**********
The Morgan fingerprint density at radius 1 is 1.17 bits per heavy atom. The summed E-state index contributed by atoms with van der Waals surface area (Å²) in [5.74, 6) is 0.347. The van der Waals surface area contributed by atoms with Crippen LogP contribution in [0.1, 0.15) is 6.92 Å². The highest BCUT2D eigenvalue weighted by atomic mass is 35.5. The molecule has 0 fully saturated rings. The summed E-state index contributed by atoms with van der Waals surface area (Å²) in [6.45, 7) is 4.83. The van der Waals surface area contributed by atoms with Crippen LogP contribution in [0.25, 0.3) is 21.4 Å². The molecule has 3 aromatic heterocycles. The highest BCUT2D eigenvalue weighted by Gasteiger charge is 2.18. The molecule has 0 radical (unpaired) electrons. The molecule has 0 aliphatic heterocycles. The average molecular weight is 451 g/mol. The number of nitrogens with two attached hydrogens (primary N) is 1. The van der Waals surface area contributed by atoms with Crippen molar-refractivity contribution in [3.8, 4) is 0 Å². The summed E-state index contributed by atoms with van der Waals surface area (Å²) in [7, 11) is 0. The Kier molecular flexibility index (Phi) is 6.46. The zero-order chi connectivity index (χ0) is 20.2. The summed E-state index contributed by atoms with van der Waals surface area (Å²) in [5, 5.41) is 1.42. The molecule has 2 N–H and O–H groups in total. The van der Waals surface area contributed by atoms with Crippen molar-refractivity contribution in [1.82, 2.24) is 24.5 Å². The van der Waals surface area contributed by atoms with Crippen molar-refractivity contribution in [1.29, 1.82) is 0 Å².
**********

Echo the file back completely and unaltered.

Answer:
The Morgan fingerprint density at radius 1 is 1.17 bits per heavy atom. The summed E-state index contributed by atoms with van der Waals surface area (Å²) in [5.74, 6) is 0.347. The van der Waals surface area contributed by atoms with Crippen LogP contribution in [0.1, 0.15) is 6.92 Å². The highest BCUT2D eigenvalue weighted by atomic mass is 35.5. The molecule has 0 fully saturated rings. The summed E-state index contributed by atoms with van der Waals surface area (Å²) in [6.45, 7) is 4.83. The van der Waals surface area contributed by atoms with Crippen LogP contribution in [0.25, 0.3) is 21.4 Å². The molecule has 3 aromatic heterocycles. The highest BCUT2D eigenvalue weighted by Gasteiger charge is 2.18. The molecule has 0 radical (unpaired) electrons. The molecule has 0 aliphatic heterocycles. The average molecular weight is 451 g/mol. The number of nitrogens with two attached hydrogens (primary N) is 1. The van der Waals surface area contributed by atoms with Crippen molar-refractivity contribution in [3.8, 4) is 0 Å². The summed E-state index contributed by atoms with van der Waals surface area (Å²) in [7, 11) is 0. The Kier molecular flexibility index (Phi) is 6.46. The zero-order chi connectivity index (χ0) is 20.2. The summed E-state index contributed by atoms with van der Waals surface area (Å²) in [5, 5.41) is 1.42. The molecule has 2 N–H and O–H groups in total. The van der Waals surface area contributed by atoms with Crippen molar-refractivity contribution in [1.82, 2.24) is 24.5 Å². The van der Waals surface area contributed by atoms with Crippen molar-refractivity contribution in [1.29, 1.82) is 0 Å².